Research Summary

The ultimate goal of the Dodd laboratory is to translate insights gained from primary mouse models into findings that will benefit patients.  Our research program designs and utilizes powerful in vivo model systems to directly address critical questions in tumor biology.  Specific areas of research include:

  1. the genetics of sarcoma
  2. the tumor microenvironment
  3. preclinical platform applications,
  4. novel genome editing tools.

Genetics of sarcoma

Our lab has significant experience developing mouse models of sarcoma. We have created a novel mouse model of malignant peripheral nerve sheath tumor (MPNST) to serve as a preclinical platform for combination therapy (Dodd et al, 2013). Using the Cre-loxP system, sarcomas develop through deletion of neurofibromin (NF1), a negative regulator of Ras. Mutations in the NF1 gene have been recently identified in a wide spectrum of cancers, including lung, brain, breast and spontaneous sarcomas. Additionally, neurofibromin plays a central role in the cancer predisposition syndrome Neurofibromatosis Type I (also abbreviated NF1), an extremely common genetic condition that affects 1 in 3,000 children. The unique genetics of Neurofibromatosis Type 1 make this an elegant model to study the contribution of clinically-relevant changes in the tumor microenvironment using a genetically tractable system.

Genetics of Sarcoma
MPNST generated in Cre/loxP mice

Tumor microenvironment TME

Mast Cells
Mast cells infiltrate tumor tissue
The tumor microenvironment plays an important role in cancer biology. We designed a unique mouse that uses Cre-loxP technology to reflect the distinct genetics of stromal cells found in patients with Neurofibromatosis Type 1. We are currently using these models to define the contribution of distinct TME cell populations to sarcoma biology. We have determined that NF1 haploinsufficiency in the tumor microenvironment accelerates tumor onset and increases immune cell recruitment to the tumor. Ongoing investigations are characterizing the myeloid cell infiltrate in these tumors as a potential therapeutic target. These mice are also the subject of a preclinical trial examining how the tumor microenvironment influences response to multi-agent chemotherapy.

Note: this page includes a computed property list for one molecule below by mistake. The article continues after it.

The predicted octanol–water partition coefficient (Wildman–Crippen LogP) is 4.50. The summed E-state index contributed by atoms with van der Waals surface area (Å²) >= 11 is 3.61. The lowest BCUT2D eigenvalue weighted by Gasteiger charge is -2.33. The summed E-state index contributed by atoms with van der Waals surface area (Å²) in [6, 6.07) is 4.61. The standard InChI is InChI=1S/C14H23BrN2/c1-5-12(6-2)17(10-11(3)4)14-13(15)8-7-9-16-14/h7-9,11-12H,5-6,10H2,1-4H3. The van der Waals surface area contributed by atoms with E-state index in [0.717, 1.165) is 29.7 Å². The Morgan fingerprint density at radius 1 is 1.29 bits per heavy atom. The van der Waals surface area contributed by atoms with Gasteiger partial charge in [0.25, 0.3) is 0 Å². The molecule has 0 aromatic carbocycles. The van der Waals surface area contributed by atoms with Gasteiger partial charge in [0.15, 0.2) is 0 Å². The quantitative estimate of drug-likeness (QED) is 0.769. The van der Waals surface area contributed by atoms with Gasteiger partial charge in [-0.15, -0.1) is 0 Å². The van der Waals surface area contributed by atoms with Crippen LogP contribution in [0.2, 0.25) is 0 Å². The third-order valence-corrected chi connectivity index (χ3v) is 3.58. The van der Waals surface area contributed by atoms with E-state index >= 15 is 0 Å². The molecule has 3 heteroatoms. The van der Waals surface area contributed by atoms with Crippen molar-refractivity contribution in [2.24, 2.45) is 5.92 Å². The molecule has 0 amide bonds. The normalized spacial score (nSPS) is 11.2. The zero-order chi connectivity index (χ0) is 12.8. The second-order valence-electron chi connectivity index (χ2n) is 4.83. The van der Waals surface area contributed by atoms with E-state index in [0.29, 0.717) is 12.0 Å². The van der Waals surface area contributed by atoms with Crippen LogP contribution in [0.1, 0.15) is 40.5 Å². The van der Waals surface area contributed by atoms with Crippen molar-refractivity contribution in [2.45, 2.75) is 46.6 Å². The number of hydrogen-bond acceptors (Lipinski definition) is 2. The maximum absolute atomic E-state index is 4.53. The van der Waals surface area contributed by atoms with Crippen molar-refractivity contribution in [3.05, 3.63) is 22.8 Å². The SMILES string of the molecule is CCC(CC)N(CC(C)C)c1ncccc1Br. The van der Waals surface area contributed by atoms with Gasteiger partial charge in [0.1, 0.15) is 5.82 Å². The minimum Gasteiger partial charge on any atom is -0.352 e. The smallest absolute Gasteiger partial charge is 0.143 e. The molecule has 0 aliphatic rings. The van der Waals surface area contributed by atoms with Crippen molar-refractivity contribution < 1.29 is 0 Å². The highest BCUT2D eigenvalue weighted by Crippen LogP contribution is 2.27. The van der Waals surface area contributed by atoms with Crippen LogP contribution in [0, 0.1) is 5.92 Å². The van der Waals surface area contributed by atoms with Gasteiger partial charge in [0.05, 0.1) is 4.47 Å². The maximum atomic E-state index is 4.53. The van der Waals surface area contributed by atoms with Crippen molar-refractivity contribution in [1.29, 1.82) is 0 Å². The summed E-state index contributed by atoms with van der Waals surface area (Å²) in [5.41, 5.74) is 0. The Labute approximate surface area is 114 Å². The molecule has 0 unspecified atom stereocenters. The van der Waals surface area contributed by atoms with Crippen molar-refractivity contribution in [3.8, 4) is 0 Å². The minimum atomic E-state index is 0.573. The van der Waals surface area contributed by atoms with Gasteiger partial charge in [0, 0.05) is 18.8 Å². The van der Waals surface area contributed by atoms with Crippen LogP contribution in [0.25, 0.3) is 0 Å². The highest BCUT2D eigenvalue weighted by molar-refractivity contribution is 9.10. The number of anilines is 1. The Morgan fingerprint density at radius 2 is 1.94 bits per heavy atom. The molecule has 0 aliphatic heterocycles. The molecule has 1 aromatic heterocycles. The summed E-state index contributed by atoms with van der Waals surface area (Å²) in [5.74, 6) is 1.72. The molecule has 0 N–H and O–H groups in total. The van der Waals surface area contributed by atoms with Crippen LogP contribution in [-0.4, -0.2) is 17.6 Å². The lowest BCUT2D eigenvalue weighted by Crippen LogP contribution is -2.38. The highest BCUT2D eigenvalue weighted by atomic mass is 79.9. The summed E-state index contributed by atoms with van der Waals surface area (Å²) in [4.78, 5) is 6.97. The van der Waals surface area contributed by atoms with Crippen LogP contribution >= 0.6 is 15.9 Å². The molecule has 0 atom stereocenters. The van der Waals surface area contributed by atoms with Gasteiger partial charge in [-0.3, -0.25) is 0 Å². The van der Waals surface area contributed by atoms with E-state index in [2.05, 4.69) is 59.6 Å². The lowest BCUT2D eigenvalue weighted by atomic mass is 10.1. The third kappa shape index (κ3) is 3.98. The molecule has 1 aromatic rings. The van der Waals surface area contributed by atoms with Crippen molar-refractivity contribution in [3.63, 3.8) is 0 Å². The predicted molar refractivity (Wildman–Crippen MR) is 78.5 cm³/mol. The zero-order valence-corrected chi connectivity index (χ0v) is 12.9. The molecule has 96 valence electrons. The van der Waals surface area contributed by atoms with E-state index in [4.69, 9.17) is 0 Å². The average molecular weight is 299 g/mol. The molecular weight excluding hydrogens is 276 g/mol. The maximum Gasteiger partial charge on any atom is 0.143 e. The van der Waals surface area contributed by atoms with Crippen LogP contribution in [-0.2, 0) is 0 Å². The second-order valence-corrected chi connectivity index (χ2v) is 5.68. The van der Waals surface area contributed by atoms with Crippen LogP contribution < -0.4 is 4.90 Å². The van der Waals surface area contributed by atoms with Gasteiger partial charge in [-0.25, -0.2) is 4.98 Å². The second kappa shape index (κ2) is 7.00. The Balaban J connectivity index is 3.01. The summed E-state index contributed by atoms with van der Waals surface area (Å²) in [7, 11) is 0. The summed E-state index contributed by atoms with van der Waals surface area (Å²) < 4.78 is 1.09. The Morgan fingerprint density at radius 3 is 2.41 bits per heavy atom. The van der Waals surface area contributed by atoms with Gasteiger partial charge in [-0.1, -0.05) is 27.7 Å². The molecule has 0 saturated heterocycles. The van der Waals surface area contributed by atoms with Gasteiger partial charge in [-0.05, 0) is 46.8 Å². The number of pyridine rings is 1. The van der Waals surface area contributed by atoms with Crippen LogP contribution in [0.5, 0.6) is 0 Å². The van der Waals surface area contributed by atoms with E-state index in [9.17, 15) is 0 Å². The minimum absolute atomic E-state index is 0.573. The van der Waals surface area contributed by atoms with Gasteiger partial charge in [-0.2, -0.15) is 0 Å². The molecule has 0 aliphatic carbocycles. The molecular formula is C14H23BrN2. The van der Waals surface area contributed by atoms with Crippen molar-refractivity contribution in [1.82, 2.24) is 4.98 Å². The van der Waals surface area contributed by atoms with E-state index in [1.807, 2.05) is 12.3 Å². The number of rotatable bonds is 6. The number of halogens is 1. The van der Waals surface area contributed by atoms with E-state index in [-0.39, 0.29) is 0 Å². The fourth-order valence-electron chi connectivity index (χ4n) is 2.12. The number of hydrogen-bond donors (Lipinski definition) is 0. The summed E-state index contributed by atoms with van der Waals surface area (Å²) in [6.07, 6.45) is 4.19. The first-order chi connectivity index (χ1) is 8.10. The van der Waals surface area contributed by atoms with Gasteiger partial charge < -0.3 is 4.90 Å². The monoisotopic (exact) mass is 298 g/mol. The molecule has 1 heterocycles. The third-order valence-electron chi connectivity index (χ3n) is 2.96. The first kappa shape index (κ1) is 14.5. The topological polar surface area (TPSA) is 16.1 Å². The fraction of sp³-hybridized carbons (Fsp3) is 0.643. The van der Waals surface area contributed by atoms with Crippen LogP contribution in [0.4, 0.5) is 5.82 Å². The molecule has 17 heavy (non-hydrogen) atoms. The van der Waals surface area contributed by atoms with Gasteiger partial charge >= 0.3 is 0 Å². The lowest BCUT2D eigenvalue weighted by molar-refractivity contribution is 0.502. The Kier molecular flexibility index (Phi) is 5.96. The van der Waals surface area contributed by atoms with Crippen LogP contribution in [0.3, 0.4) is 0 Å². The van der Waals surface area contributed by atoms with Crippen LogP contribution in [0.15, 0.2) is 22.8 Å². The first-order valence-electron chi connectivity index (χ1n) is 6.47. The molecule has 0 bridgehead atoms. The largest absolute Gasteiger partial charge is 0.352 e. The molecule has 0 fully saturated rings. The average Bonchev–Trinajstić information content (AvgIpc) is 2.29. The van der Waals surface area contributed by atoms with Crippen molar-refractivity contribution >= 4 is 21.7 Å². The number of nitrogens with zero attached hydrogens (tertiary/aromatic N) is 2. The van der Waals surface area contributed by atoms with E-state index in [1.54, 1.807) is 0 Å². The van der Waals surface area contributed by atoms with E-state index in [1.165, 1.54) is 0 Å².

Preclinical trials in genetically-engineered mouse models

We are using our models to investigate promising treatments for sarcoma patients.  By generating sarcomas through through injection of an Adenovirus expressing Cre recombinase, we can control the timing and location of primary tumors.  This facilitates preclinical applications by allowing tumors to be closely monitored during treatment.  In addition, the tumors are surrounded by a native tumor microenvironment and an intact immune system, which allows us to study the impact of tumor stroma on therapeutic outcomes.  We have utilized these models as a preclinical platform to investigate molecularly-targeted therapy, novel drug delivery vehicles, and chemotherapy regimens. 

Generation of Mouse Models

Model or Adeno virus and Cre recombinase Experiments


Novel genome editing tools – Cre/loxP and CRISPR/Cas9

​Mouse models of cancer are invaluable tools for understanding tumor biology and therapeutic response, although highly sophisticated Cre/loxP models require significant time and expense. New CRISPR/Cas9 technology allows cancer biologists to model tumor mutations in unprecedented ways.  Through delivery of Cas9 endonuclease and target-specific guide RNAs, CRISPR/Cas9 generates indels (insertions and/or deletions) to create defined loss-of-function mutations in adult animals to study tumor formation.  This technology allows for rapid screening of multiple gene mutations in mice with a fraction of the cost and time required for genetically-engineered models.